Young women became trapped by tables, bulky equipment and doors that locked or opened the wrong way as flames enveloped the eighth, ninth and 10th floors of the Asch Building in New York City’s Greenwich Village on March 25, 1911. As people struggled to escape, several fell into the flames, their bodies piling by blocked exits. Others leapt—in twos and threes—out the burning building's high windows.
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The March 25, 1911 Triangle Shirtwaist Fire was one of the deadliest workplace catastrophes in U.S. ubraintv-jp.com, claiming the lives of 146 workers, most of them women immigrants in their teens and twenties. The fire was so horrific it shocked the conscience of New Yorkers and others across the nation and, ultimately, led to changes in safety regulations and more diligent efforts to enforce them.
Fire hoses spray water on the upper floors of the Asch Building, housing the Triangle Shirtwaist Company, on Washington and Greene Streets in New York City, during the fire on March 25, 1911.
Deplorable Working Conditions
The fire, says Paul F. Cole, director of the American Labor Studies Center, “awakened a nation to the dangerous and deplorable conditions that many workers faced on a daily basis.”
The disaster’s causes were complex. In the early 1890s, immigrants from Italy and eastern Europe came to the United States in search of a better life, but instead often found themselves in places such as the Triangle Waist Company, where they worked 12-and-a-half-hour days for $6 a week, according to an AFL-CIO ubraintv-jp.com of the fire. They had to supply their own needles, thread, irons and sometimes, even their own sewing machines.
Working conditions were so bad that the women didn’t even have access to a bathroom in the building, and doors were locked so that they couldn’t go outside and slow down production. And though the place was filled with highly flammable materials, there was little attention paid to fire prevention.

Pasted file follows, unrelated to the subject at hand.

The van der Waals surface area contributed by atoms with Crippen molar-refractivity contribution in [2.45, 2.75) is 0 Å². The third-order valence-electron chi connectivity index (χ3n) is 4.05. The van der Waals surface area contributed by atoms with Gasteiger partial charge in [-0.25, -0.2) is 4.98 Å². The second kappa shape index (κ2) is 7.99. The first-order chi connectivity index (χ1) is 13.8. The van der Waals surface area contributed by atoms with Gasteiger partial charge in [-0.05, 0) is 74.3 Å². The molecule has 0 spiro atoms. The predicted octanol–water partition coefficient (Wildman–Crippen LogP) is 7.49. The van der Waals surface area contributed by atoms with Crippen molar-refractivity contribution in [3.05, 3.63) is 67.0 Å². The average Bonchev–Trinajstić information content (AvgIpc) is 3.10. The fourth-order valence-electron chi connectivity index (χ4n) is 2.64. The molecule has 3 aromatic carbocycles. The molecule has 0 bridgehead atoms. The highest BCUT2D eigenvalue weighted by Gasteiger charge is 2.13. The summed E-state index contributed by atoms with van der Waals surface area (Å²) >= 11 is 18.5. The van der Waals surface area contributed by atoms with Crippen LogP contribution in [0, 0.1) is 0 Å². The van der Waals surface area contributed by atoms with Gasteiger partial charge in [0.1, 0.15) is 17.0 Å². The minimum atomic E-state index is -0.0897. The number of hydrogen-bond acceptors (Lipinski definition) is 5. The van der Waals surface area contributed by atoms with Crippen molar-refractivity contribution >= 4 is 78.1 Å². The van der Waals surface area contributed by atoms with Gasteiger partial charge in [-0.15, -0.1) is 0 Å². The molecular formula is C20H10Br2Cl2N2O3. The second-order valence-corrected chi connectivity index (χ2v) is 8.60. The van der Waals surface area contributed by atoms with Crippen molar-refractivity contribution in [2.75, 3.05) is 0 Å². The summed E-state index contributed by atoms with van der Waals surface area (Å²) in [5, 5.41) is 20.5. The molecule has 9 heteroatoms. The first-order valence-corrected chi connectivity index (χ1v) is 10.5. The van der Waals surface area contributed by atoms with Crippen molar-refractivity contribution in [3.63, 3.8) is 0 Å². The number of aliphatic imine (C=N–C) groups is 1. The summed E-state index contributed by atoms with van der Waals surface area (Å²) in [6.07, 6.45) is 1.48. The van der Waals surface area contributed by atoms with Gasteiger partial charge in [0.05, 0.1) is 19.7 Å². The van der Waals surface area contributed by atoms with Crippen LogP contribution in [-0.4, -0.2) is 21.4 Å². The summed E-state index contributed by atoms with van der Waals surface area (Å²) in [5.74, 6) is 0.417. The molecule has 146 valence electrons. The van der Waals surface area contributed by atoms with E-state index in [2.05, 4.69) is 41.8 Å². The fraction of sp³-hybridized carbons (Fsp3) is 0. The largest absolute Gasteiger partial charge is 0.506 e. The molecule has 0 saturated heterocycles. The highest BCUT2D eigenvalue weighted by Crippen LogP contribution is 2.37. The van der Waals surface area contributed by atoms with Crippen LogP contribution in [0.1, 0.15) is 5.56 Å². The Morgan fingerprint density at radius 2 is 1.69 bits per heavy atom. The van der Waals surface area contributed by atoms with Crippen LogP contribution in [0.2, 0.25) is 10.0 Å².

Discontent over wages and working conditions at Triangle and the city’s other garment factories led tens of thousands of workers to strike in 1909, seeking concessions such as a 20 percent pay hike and a 52-hour week, as well as safer working conditions. Most of the factory owners quickly settled, but Triangle’s owners resisted the demands. When the strike ended in February 1910, workers went back to their jobs without a union agreement, according to the AFL-CIO ubraintv-jp.com.
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“Triangle was the most hostile of the owners to the union,” explains Richard Greenwald, historian and dean of the College of Arts and Sciences at Fairfield University and author of a 2011 book, The Triangle Fire, Protocols Of Peace And Industrial Democracy In Progressive Era New York. “They moved production out of NYC in 1909 to avoid the strike, hired thugs to beat writers and most likely bribed the police to arrest strikers.”
Triangle Factory's Fire Safety: Empty Water Buckets
On the afternoon of March 25, a Saturday, 500 people were working in Triangle’s factory, which occupied three floors in a building that had been built just 10 years before. Court testimony later placed the blame for the blaze on a fire that started in a fabric scrap bin on the eighth floor, which probably was ignited by a discarded cigarette, shortly before the factory’s 4 pm closing time.
Triangle had water buckets in place for extinguishing fires, a common practice in garment factories at the time. But as one worker, Mary Domsky-Abrams, later recalled in an early 1960s interview with author Leon Stein, the buckets were empty. “On that particular morning, the day of the tragedy, I remarked to my colleagues that the buckets were empty, and that if anything were to happen, they would be of no use,” she said.
Another worker, Cecilia Walker Friedman, who worked on the ninth floor, said that she was ready to leave work when she looked to the window and saw flames. Everyone around her started to scream and holler, but many were hindered in getting away. “The girls at the machines began to climb up on the machine tables, maybe because it was that they were frightened or maybe they thought they could run to the elevator doors on top of the machines,” Friedman said. “The aisles were narrow and blocked by the chairs and baskets. They began to fall in the fire.